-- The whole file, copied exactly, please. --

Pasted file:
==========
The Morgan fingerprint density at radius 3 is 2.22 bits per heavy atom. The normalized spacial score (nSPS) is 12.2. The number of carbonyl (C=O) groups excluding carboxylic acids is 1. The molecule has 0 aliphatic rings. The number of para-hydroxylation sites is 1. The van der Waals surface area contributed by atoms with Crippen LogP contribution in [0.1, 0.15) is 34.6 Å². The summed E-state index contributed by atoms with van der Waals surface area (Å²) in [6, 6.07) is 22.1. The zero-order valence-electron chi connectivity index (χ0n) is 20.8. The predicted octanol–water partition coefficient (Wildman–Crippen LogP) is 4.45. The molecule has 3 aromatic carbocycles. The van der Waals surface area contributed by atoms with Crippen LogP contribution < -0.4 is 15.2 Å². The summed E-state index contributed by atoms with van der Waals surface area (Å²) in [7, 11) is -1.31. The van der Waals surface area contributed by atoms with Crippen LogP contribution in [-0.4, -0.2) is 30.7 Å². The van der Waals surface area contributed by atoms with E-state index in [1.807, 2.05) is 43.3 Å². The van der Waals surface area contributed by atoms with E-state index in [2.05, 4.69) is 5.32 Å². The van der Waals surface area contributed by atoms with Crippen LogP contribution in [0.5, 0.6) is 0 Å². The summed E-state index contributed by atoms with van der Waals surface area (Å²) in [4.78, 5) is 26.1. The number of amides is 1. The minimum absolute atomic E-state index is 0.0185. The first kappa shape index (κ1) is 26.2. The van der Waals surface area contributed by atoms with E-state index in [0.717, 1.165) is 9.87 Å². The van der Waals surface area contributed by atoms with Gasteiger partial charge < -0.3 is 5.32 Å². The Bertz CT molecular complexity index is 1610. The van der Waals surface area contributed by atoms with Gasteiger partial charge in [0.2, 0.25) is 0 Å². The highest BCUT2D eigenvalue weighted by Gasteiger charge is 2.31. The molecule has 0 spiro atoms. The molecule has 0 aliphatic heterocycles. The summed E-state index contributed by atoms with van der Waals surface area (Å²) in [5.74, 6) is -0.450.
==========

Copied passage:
The Morgan fingerprint density at radius 3 is 2.22 bits per heavy atom. The normalized spacial score (nSPS) is 12.2. The number of carbonyl (C=O) groups excluding carboxylic acids is 1. The molecule has 0 aliphatic rings. The number of para-hydroxylation sites is 1. The van der Waals surface area contributed by atoms with Crippen LogP contribution in [0.1, 0.15) is 34.6 Å². The summed E-state index contributed by atoms with van der Waals surface area (Å²) in [6, 6.07) is 22.1. The zero-order valence-electron chi connectivity index (χ0n) is 20.8. The predicted octanol–water partition coefficient (Wildman–Crippen LogP) is 4.45. The molecule has 3 aromatic carbocycles. The van der Waals surface area contributed by atoms with Crippen LogP contribution < -0.4 is 15.2 Å². The summed E-state index contributed by atoms with van der Waals surface area (Å²) in [7, 11) is -1.31. The van der Waals surface area contributed by atoms with Crippen LogP contribution in [-0.4, -0.2) is 30.7 Å². The van der Waals surface area contributed by atoms with E-state index in [1.807, 2.05) is 43.3 Å². The van der Waals surface area contributed by atoms with E-state index in [2.05, 4.69) is 5.32 Å². The van der Waals surface area contributed by atoms with Crippen LogP contribution in [0.5, 0.6) is 0 Å². The summed E-state index contributed by atoms with van der Waals surface area (Å²) in [4.78, 5) is 26.1. The number of amides is 1. The minimum absolute atomic E-state index is 0.0185. The first kappa shape index (κ1) is 26.2. The van der Waals surface area contributed by atoms with E-state index in [0.717, 1.165) is 9.87 Å². The van der Waals surface area contributed by atoms with Gasteiger partial charge < -0.3 is 5.32 Å². The Bertz CT molecular complexity index is 1610. The van der Waals surface area contributed by atoms with Gasteiger partial charge in [0.2, 0.25) is 0 Å². The highest BCUT2D eigenvalue weighted by Gasteiger charge is 2.31. The molecule has 0 spiro atoms. The molecule has 0 aliphatic heterocycles. The summed E-state index contributed by atoms with van der Waals surface area (Å²) in [5.74, 6) is -0.450.